McNally married Frances I’Anson, the daughter of William I’Anson (also spelt Janson) a solicitor, in 1787 in London, having eloped because William I’Anson disapproved of McNally. The I’Anson family owned a property, Hill House, in Richmond, Yorkshire and Frances was the subject of McNally’s song, Sweet Lass of Richmond Hill. Frances died aged 29 in childbirth in Dublin in 1795 and McNally remarried in 1800 Louisa Edgeworth, the daughter of a Clergyman from County Longford.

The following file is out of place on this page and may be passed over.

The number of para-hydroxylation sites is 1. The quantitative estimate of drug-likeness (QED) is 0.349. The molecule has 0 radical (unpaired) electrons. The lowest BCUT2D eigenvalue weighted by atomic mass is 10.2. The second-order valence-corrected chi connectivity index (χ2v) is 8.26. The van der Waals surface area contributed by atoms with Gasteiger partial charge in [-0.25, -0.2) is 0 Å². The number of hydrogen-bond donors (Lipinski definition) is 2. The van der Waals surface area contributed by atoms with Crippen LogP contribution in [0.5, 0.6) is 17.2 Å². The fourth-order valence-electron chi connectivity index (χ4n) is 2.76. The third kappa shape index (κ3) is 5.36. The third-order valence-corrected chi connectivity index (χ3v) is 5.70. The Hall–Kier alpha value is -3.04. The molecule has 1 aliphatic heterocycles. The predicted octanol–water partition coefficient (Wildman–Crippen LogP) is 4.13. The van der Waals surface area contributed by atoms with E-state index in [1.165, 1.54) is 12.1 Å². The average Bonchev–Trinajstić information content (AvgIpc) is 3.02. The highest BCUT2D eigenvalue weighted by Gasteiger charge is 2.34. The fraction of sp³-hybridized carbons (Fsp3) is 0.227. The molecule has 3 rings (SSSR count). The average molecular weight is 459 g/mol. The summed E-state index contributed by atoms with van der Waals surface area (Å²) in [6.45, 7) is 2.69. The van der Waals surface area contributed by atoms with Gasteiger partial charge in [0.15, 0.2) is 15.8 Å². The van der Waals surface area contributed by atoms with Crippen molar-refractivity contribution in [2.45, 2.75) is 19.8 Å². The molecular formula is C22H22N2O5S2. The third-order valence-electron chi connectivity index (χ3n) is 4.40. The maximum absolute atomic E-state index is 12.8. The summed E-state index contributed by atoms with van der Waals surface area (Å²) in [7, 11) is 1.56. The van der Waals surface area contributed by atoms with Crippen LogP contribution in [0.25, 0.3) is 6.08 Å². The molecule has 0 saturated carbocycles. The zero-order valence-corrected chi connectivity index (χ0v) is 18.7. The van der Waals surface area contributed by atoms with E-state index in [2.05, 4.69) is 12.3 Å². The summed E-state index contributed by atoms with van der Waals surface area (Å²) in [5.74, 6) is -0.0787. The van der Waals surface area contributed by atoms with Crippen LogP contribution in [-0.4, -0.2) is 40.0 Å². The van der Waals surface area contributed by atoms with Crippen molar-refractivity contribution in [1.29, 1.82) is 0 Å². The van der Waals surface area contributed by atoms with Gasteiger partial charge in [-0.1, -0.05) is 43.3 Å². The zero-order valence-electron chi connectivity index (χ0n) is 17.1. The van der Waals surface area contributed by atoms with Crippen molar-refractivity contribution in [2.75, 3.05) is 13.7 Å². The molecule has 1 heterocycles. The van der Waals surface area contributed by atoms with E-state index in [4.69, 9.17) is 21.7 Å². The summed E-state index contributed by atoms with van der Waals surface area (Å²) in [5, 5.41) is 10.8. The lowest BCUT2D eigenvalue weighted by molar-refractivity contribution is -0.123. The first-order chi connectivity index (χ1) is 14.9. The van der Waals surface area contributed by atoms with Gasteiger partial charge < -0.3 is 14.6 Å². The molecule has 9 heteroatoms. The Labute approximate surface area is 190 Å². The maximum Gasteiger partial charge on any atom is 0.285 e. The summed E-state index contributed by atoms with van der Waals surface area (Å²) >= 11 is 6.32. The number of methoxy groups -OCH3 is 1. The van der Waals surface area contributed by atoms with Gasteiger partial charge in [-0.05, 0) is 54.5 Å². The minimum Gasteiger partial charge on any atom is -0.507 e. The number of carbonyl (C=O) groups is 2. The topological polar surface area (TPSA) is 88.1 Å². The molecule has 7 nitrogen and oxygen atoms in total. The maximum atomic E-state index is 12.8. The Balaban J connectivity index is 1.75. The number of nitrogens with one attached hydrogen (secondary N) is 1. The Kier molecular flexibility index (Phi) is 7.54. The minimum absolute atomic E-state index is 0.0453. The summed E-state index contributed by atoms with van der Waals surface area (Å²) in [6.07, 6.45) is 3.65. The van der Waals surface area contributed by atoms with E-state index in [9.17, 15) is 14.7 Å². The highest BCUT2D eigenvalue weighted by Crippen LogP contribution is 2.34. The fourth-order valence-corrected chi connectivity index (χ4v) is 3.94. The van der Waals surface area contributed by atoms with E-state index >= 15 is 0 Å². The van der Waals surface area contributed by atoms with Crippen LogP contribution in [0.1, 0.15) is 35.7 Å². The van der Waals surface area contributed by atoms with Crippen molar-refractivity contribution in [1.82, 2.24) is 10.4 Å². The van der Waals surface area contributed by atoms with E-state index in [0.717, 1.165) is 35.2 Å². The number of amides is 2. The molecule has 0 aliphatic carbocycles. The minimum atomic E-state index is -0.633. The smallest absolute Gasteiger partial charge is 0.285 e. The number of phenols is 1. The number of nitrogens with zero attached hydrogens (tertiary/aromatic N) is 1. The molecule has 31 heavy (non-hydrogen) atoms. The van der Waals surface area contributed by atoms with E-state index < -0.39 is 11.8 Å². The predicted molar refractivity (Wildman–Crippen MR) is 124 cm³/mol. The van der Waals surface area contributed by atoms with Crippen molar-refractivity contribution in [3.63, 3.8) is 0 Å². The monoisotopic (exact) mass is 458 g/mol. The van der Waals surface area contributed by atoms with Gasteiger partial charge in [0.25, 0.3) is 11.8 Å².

McNally is widely reported to have died on 13 February 1820; however a son, with whom he shared the same name and profession, was actually the one who died on that date. His son was buried at Donneybrook, Co. Dublin on 17 February 1820. McNally sent a letter on 6 March 1820 from 20 Cuffe St, Dublin to the Proprietor of ‘Saunder’s Newsletter’ seeking damages for the severe injury caused by the circulation of his death. McNally died in June 1820 and was buried in Donneybrook, Co. Dublin on 8 June 1820. Although he had been a Protestant all his life, he sought absolution from a [Roman Catholic] priest on his deathbed. McNally left one daughter.